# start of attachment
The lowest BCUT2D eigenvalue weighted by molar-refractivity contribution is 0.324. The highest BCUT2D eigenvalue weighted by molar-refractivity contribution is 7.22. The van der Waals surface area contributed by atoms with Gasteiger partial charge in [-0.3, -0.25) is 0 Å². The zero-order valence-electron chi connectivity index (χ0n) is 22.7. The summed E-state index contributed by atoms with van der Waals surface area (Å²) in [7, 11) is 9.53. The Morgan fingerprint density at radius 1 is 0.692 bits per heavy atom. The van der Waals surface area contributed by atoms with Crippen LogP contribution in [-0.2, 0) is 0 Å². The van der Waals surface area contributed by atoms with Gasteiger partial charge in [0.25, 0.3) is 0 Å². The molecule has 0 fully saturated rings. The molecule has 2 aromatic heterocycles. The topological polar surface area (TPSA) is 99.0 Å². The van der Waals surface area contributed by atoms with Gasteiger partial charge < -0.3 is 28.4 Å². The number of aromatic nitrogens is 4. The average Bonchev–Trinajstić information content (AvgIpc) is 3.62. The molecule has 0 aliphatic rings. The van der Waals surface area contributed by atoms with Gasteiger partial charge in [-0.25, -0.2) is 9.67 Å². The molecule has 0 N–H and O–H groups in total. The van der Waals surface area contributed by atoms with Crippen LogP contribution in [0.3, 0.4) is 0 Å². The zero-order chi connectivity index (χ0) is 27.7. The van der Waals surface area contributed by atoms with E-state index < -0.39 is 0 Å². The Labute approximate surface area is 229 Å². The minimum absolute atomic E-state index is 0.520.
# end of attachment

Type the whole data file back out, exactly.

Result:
The lowest BCUT2D eigenvalue weighted by molar-refractivity contribution is 0.324. The highest BCUT2D eigenvalue weighted by molar-refractivity contribution is 7.22. The van der Waals surface area contributed by atoms with Gasteiger partial charge in [-0.3, -0.25) is 0 Å². The zero-order valence-electron chi connectivity index (χ0n) is 22.7. The summed E-state index contributed by atoms with van der Waals surface area (Å²) in [7, 11) is 9.53. The Morgan fingerprint density at radius 1 is 0.692 bits per heavy atom. The van der Waals surface area contributed by atoms with Crippen LogP contribution in [-0.2, 0) is 0 Å². The van der Waals surface area contributed by atoms with Gasteiger partial charge in [0.25, 0.3) is 0 Å². The molecule has 0 fully saturated rings. The molecule has 2 aromatic heterocycles. The topological polar surface area (TPSA) is 99.0 Å². The van der Waals surface area contributed by atoms with Gasteiger partial charge < -0.3 is 28.4 Å². The number of aromatic nitrogens is 4. The average Bonchev–Trinajstić information content (AvgIpc) is 3.62. The molecule has 0 aliphatic rings. The van der Waals surface area contributed by atoms with Gasteiger partial charge in [-0.25, -0.2) is 9.67 Å². The molecule has 0 N–H and O–H groups in total. The van der Waals surface area contributed by atoms with Crippen LogP contribution in [0.3, 0.4) is 0 Å². The zero-order chi connectivity index (χ0) is 27.7. The van der Waals surface area contributed by atoms with E-state index < -0.39 is 0 Å². The Labute approximate surface area is 229 Å². The minimum absolute atomic E-state index is 0.520.